Yep, Business Execs Are from Mars and IT Execs Are from Venus
By Heidi Biggar
If there's one thing I have learned in life, it's that everything changes, but nothing changes.
This is particularly true in the IT world.
From my vantage point as an editor, analyst and marketer over the past two decades, I've witnessed a steady stream of new technologies (virtualization, big data, IoT, blockchain) as well as technology companies come and go—and, in some cases, be reimagined under different market conditions and different names.
Anyone remember YottaYotta?
Throughout the years, I've seen IT organizations continually rise to the challenges new technologies present and I've watched as IT leaders have worked hard to close the IT skills gap technology's fast pace invariably creates. In parallel, I've seen IT's role within the organization evolve from the back office to the boardroom and from cost center to revenue generator. As all this was happening, I've watched a new skills gap emerge: communication.
Communication—specifically, between lines of business and IT leaders—is a necessary constant in today's ever-changing IT world. The problem is, miscommunication between these two teams has become the norm rather than the exception. Communication has become "the nothing changes" in an "everything changes" world. And it is affecting your customers' businesses.
So, while there's no question that technology advances, like the cloud, are transforming customer environments, business success remains "bounded by the strength of a company's communication up, down, across, and within business and IT teams."
While I wrote those words four years ago in a post
for Forbes, the message still applies today—perhaps even more strongly than it did then. At the time, the world was starting to move toward a IT-as-a-Service way of thinking. The challenge facing organizations then was getting IT and business leaders to communicate and align on a common initiative: running IT as a business. IT leaders were challenged to think of IT in more than technology terms, and business and IT leaders were challenged to work more collaboratively.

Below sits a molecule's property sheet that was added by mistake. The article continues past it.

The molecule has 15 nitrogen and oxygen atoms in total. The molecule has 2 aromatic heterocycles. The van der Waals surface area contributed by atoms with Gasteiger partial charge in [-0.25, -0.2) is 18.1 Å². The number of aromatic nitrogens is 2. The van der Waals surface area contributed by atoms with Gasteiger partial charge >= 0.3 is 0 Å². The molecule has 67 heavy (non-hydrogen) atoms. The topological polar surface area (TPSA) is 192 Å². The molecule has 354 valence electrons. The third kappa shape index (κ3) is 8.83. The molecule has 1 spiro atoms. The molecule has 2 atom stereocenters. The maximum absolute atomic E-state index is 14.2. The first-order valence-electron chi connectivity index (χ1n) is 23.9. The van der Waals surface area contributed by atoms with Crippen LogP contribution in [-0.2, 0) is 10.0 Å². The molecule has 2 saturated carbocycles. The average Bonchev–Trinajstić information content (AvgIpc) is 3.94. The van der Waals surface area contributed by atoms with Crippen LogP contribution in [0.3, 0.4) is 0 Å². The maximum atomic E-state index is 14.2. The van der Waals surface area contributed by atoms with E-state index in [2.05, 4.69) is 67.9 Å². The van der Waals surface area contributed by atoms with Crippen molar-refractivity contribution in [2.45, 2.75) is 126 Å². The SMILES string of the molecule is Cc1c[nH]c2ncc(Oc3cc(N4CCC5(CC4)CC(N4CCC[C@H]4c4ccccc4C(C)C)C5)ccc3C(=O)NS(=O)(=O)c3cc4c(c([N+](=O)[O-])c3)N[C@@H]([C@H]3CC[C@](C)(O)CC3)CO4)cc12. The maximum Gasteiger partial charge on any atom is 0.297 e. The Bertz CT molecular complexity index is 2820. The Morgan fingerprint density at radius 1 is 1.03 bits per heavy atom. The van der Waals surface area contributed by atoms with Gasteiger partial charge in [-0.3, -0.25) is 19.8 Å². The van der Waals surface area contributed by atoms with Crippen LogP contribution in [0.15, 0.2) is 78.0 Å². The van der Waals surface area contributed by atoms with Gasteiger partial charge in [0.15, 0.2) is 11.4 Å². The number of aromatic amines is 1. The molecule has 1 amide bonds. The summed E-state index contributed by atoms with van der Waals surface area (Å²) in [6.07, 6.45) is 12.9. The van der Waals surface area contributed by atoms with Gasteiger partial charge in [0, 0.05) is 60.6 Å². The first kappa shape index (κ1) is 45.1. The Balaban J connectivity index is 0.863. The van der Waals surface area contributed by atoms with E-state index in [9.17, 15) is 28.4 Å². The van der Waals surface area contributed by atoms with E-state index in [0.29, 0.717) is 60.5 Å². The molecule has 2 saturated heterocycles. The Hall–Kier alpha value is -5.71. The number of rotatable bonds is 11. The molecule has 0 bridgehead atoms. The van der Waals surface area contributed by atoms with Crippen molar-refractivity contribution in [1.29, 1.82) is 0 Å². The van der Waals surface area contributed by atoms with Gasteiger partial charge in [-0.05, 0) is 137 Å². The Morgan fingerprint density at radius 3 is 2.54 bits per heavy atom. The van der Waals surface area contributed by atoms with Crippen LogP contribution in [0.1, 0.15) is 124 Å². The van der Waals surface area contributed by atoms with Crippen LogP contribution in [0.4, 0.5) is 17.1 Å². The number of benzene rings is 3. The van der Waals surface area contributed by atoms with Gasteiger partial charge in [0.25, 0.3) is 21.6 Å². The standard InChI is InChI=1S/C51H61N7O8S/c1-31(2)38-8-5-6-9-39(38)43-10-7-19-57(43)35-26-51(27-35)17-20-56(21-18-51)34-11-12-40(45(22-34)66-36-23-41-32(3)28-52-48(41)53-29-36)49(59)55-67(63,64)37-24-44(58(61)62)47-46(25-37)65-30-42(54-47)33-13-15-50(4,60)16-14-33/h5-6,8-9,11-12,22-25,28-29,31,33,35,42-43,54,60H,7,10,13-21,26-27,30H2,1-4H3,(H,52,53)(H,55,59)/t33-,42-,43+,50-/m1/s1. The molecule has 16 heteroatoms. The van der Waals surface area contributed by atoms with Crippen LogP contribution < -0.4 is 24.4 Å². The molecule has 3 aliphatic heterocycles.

In a follow-on post, I suggested organizations consider a "two-in, two-out rule," a common operating procedure for firemen to help protect them against communication gaps and to keep them safe. It was a start.
According to a survey from CompTIA
, a non-profit trade association serving the IT industry, once again, organizations are experiencing a growing gap in IT skills to meet business objectives.
In fact, nearly 6 in 10 of the large firms (500+ employees) CompTIA surveyed reported a growing IT skills gap—and, of these, one-third said they were "very concerned" about the trend. Organizations reported lower staff productivity, lower levels of customer service/engagement, lowers sales or profitability, insufficient speed to market with new products/services, insufficient cybersecurity safeguards and the inability to keep up with competitors as a direct result of this gap.
While the "scope and depth" of the IT skills gap captured by the CompTIA survey aligns with market trends toward broader cloud adoption and digital transformation and has important implications for your customers, the bigger threat may be less about the technology skillsets their IT teams lack and more about a "lines of business" IT skills gap.
Simply put: Business leaders don't understand what's involved in the move to the public cloud—and they're not taking the time to find out. They're not communicating with IT.
According to Enterprise Strategy Group in the Research Insights Paper: Accelerating Business in the Cloud
, as IT shifts to a more business-focused function, it must "strike and maintain a balance between time, expenses, and risk in order to not only keep the business running but also contribute to a highly efficient, innovative, and productive business environment."
Striking this balance depends on better communication between business and IT teams.
So, what can you do to help your customers? Start by helping your customers CIOs/CTOs regain control in 2018
. Find out what their IT skills gaps are – and help them develop their two in, two out rule.